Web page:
Just four plants - wheat, rice, maize and soybeans - account for 60 percent food produced worldwide. In the face of catastrophic climate change, a larger diversification of cultivated plants is needed, says Prof Sayed Azam-Ali from the University of Nottingham, UK.
Fragment of a meteorite, fossils, plant seeds, human DNA, tardigrades, coins, photos of the Earth, silicon crystals - are the treasures buried by Polish scientists in a time capsule on Spitsbergen. The container is designed to appear on the surface of the Earth in about 500 thousand years.
Can a carbon dioxide molecule be bent with metal atoms and converted into something chemically useful? How to influence the gas to make it more susceptible to chemical transformation? Studies on CO2, as well as structural analysis of proteins - such as pancreatic digestive enzymes - are enabled by analytical technique called mass spectrometry.
How is it possible that life exists on Earth? And that from ordinary elements compounds have formed that can multiply and store information? Simulations on supercomputers help test the hypotheses that explain these phenomena - told PAP bioinformatics expert Prof. Jacek Błażewicz.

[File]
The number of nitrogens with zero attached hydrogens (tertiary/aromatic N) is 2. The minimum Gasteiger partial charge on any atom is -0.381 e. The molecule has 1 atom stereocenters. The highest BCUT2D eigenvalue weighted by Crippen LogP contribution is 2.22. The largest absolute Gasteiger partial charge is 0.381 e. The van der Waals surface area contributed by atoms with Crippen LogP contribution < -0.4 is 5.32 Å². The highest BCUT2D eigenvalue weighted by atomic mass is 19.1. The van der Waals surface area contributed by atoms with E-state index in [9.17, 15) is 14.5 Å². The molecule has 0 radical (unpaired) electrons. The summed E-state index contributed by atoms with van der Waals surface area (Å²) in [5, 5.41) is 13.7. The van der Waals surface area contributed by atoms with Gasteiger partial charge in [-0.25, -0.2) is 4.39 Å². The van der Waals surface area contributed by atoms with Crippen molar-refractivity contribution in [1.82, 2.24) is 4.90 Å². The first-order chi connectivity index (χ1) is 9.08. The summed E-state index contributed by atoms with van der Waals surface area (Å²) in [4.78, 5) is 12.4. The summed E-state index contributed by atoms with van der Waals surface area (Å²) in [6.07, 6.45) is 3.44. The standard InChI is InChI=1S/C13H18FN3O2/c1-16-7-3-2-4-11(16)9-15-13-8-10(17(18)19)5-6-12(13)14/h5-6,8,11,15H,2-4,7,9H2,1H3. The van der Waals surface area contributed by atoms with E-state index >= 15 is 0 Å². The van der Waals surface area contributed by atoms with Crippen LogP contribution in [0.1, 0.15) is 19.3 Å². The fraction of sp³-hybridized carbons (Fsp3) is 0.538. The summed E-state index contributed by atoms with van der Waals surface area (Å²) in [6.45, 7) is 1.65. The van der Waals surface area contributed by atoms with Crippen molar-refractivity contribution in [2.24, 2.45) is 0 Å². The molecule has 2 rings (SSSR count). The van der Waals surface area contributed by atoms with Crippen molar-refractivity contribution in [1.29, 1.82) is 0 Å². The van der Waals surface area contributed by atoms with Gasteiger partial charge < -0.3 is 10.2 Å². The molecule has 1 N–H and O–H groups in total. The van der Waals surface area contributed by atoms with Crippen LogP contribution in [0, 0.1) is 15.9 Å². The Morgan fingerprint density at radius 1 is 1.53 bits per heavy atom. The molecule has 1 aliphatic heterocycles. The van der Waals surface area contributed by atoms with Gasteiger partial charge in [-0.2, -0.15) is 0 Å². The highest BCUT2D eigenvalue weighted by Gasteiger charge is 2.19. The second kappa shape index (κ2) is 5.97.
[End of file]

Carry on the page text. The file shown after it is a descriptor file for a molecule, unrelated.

The occurrence of severe frosts in winter and heavy rains in the summer in Central and Eastern Europe can be influenced by the weather in the tropics, especially the Malay Archipelago. Scientists want to see how strong is the link between the Malay Archipelago climate and extreme weather phenomena in Europe. One of the results of their work could be more accurate long-term weather forecasts.
Rainy weather does not mean that something extraordinary happens in the atmosphere; at this time of year we have a large variability of conditions - told PAP atmospheric physicist Prof. Szymon Malinowski, commenting on heavy rainfall that occurred in many regions of Poland in early May.